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Do you like fresh produce, meat, seafood, ice cream, baked goods and other such gems?
Of course you do. Who doesn’t appreciate locally grown Brussels sprouts or slabs of beef from pastures near your house?
If you live in Philadelphia, you’re no doubt familiar with Reading Terminal Market. For those of you that are not from the City of Brotherly Love, keep reading. It’s a place that needs to be on your agenda when you visit this southeastern Pennsylvania city.
The market is not unlike its counterparts in Boston (Faneuil Hall), New York (Grand Central Market) and Washington, D.C. (Eastern Market). All offer everything from local produce, meats and cheese to coffee and baked goods. In Philadelphia, there are also restaurants and shops that sell things like cookbooks (Cookbook Stall) and shea butter (Terralyn – Bath, Body, Spirit).
And of course there’s an option to buy a cheesesteak.
Basically it’s a one-stop-shopping type of place. And it’s right in the heart of Philadelphia’s downtown.
This description on the market’s website sums it up nicely:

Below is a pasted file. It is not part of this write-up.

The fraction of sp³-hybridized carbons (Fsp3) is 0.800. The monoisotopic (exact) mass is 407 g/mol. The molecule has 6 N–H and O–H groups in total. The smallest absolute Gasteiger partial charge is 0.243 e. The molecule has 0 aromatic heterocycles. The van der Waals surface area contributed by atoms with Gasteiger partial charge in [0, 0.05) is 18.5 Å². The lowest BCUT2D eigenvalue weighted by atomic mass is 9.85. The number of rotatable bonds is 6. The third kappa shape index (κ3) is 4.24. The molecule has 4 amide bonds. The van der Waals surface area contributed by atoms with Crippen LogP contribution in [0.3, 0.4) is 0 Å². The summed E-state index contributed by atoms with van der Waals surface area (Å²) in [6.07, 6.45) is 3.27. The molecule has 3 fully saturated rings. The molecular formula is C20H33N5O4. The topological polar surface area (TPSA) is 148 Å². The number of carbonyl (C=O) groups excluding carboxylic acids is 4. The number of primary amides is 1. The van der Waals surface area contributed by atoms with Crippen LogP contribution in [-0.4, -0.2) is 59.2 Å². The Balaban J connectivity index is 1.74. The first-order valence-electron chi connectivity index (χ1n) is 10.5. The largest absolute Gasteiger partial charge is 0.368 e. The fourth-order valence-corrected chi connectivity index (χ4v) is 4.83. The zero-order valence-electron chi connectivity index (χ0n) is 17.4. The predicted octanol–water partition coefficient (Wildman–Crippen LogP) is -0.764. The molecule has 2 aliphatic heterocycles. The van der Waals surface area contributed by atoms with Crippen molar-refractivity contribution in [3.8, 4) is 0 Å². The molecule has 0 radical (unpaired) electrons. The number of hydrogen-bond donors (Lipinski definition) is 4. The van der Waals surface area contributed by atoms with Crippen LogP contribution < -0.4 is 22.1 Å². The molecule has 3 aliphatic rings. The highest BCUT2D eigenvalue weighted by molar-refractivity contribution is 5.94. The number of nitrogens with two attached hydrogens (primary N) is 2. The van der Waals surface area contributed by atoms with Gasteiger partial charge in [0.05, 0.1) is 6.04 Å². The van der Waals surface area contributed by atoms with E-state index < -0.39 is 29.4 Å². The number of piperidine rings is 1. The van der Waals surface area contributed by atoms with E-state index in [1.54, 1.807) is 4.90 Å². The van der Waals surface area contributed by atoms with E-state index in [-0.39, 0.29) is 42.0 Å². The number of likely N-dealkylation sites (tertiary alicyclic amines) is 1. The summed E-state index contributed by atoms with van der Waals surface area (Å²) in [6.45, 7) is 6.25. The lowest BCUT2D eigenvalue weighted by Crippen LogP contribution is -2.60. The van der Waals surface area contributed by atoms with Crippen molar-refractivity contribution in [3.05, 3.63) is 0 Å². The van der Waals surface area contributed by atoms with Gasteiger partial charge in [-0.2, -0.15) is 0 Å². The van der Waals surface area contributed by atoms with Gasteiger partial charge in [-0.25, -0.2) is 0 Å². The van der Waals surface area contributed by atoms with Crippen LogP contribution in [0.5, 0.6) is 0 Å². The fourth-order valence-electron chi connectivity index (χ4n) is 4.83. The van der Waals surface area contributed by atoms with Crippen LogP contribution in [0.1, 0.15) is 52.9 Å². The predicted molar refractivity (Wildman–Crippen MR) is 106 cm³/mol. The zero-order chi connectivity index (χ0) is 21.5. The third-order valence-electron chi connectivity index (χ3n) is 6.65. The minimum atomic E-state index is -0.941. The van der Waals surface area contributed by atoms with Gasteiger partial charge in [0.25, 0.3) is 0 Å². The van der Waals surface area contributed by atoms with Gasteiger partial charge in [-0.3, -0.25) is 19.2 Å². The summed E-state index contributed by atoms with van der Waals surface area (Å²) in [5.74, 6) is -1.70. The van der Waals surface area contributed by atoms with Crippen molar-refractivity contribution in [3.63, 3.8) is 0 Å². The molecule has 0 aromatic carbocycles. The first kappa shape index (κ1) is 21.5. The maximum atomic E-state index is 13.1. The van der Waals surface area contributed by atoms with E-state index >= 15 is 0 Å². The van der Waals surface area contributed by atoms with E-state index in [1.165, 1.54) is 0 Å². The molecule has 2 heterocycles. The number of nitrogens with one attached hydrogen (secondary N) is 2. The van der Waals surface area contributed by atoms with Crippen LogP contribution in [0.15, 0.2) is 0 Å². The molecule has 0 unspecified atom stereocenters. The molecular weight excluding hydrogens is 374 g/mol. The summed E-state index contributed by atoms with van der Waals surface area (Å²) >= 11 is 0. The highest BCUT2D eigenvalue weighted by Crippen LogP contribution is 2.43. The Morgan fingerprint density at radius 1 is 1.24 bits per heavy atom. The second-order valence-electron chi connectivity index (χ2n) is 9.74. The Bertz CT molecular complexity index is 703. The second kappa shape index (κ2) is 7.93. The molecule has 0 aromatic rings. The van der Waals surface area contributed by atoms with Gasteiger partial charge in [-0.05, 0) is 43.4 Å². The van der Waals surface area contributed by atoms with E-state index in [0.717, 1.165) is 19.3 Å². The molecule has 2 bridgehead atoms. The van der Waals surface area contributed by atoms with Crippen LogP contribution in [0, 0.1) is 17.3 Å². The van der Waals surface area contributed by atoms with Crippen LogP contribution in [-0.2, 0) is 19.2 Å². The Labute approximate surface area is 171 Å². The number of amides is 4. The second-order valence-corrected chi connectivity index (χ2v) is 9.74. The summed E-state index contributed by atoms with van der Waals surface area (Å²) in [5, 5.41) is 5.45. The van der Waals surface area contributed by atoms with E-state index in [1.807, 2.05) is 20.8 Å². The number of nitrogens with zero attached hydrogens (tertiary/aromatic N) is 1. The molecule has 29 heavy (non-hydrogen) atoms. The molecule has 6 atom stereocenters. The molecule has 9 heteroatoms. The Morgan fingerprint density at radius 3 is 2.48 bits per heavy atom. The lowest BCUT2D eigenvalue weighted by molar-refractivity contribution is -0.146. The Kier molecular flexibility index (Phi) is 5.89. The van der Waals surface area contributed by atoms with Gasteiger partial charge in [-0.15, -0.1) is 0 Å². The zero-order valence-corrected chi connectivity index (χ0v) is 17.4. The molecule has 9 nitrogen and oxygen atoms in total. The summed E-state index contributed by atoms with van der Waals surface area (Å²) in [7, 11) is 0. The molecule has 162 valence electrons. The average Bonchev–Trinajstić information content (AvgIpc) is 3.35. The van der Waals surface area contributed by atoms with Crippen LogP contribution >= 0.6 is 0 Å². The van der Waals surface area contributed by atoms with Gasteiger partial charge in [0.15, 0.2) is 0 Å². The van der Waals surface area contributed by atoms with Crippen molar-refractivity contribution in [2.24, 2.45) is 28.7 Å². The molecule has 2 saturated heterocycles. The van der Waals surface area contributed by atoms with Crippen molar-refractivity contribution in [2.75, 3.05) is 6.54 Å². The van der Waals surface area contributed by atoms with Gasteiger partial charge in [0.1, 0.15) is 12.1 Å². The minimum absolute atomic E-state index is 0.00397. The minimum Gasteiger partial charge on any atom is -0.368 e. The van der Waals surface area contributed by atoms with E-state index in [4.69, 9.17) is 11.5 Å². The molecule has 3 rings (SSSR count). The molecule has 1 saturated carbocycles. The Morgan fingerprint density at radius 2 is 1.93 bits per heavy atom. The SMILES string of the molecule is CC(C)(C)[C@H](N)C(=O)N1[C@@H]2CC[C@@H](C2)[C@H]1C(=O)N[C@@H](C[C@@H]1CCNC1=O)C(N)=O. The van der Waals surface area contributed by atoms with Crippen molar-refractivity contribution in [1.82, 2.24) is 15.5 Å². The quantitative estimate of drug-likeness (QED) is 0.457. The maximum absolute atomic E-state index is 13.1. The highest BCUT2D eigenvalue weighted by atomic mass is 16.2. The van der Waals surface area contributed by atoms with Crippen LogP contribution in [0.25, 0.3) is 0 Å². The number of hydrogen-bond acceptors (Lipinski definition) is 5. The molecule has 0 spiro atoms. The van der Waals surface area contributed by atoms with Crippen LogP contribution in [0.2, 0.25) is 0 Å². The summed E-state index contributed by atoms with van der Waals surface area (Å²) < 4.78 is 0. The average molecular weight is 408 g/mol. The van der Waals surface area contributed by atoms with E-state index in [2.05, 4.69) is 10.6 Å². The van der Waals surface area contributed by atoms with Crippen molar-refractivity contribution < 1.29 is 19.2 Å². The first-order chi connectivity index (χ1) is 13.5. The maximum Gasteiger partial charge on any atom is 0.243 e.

Mouth-watering aromas. Produce fresh from the field. Amish specialties. Fresh meats, seafood, and poultry. Unique, hand-made pottery, jewelry and crafts from around the world. The hustle and bustle of a multitude of diverse people. It’s all here in Philadelphia’s historic farmers market, Reading Terminal Market. An exhilarating selection of baked goods, meats, poultry, seafood, produce, flowers, ethnic foods, cookware and eclectic restaurants are peppered throughout the Market. We invite you to explore this unique and extraordinary historic farmers market in Center City Philadelphia.
If you’re attending the U.S. Open in Ardmore, just hop on the public transit system. There’s a train stop right at Reading Terminal Market.
On the floors above the market, trains would come in and out of Reading Terminal for decades. The station was moved underground in 1984, so trains now flow through the area below the market — now called Market East Station. The original market opened in 1892 and was expanded over time.
The market, which at the moment has zero vacancy, is open seven days a week except for its few Pennsylvania Dutch merchants, which are closed Sunday-Tuesday.
The market is very much a part of — and a showcase of — the region’s culture. It’s even included on lists of the city’s tourist destinations that also suggest visiting the Liberty Bell and Independence Hall.
Iovine Brothers Produce, for example, sells Pennsylvania yams, Lancaster apples and countless other fruits and vegetables from the area. Martin’s Quality Meats & Sausage offers homemade sausage. Molly Malloy’s pours local beers.
So you see, Reading Terminal Market is not just a place to buy food, drinks and gifts. It’s a place rich in Philadelphia history that displays that nostalgia every day.
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